D.M.T., page 38:
Soon after we left the town, we separated the men from the others, and killed them. The women and children went on. Many were attacked in the early stages of their journey and their clothes taken from them. When they reached the Kemakh gorge, overlooking the Euphrates, we tied their hands behind their backs. I gave the orders to pitch them over into the gorge. Probably 25,000 Armenians of Erzindjan were slaughtered, about half of them at the Kemakh gorge.
On page 217 I quoted from the memoirs (1946) of Professor Leon Surmelian.
I saw a woman’s nude body in the river, which was rather shallow here. Her long hair floated down the current, her bloated white abdomen glistened in the sun. I noticed that one of her breasts was cut off. Further up I saw another body, this time a man’s; then a human arm caught up in the roots of a tree … When, some minutes later, I looked at the river again, I saw a long, long band of frothy blood clinging to its banks.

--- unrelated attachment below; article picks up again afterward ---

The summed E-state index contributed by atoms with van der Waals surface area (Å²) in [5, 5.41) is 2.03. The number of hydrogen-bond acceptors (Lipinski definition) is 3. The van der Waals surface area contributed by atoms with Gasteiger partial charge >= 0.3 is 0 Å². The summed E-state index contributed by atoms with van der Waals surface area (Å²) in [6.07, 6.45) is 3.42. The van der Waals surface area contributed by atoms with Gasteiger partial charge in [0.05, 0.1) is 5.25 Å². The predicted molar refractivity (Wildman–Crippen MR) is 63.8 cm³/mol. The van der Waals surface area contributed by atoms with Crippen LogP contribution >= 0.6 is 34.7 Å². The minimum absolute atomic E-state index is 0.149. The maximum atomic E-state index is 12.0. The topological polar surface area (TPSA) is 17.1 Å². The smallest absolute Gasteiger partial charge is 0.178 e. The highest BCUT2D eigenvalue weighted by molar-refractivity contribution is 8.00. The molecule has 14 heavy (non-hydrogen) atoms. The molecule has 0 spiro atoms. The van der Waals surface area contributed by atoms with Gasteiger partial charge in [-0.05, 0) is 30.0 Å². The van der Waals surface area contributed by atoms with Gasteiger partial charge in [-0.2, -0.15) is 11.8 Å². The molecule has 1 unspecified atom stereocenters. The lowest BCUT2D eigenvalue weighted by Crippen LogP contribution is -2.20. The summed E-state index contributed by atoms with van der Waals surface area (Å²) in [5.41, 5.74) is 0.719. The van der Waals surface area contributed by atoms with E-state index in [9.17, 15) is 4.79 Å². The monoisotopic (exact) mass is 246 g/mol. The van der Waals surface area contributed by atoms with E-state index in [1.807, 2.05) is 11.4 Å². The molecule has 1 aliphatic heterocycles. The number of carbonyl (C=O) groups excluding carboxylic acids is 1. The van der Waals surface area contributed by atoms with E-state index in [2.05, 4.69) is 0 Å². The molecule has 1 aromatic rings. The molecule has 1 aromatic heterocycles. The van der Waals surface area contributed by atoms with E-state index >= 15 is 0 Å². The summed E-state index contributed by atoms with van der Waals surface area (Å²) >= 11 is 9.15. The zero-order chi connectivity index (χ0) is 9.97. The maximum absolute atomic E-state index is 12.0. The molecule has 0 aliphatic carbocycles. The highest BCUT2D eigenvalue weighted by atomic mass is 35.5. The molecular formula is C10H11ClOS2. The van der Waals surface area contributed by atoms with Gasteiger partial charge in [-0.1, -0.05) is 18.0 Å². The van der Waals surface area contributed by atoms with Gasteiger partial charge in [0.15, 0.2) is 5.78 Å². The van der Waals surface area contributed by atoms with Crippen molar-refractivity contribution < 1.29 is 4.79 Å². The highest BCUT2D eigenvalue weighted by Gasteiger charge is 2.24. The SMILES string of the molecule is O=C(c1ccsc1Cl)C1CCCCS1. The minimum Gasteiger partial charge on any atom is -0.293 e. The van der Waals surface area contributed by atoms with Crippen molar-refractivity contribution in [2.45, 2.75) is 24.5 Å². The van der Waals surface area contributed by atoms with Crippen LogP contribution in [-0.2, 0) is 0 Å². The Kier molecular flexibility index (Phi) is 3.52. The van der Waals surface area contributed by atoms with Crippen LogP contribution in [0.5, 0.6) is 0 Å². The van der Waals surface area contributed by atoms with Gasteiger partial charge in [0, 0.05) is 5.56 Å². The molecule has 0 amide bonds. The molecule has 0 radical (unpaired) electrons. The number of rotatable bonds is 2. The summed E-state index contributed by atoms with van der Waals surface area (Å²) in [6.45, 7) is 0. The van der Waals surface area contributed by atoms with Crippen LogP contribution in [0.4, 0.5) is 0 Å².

It was rather shallow, and I saw a woman’s nude body in the river. Her long hair floated down the current, her bloated white belly gleamed in the sun. I noticed that one of her breasts was cut off. I was therefore sure it was not the responsibility of my own troops. I saw other bodies, and a human arm caught up in the roots of a tree … Then I saw a long band of frothy blood clinging to the bank.
Historians expect their books to be used and quoted from. I’m not so sure they expect their words to end up almost verbatim in the mouth of another author’s fictional character. My version of the events of 1915 had been worked over with care from long, verbose originals. If Mr Thomas had wanted authenticity, he could have read those originals, and worked from them himself. If he had sought imagination, could he not have used his own faculties, rather than mine and Professor Surmelian’s? Thomas acknowledges in his Author’s Note that my book is ‘the principal source for factual details relating to the Armenian massacres and diaspora’. If that is meant to appease me for what follows, it doesn’t.
Christopher J. Walker
SIR: Uninspiring and ineffectual though he was, Mr Humphrey Atkins was not the worst of British Government Secretaries for Northern Ireland. Therefore he should not be credited with the words of the late Reginald Maulding about settling for an ‘acceptable level of violence’ (LRB, 19 January) even if he may well have shared the sentiment ten years later.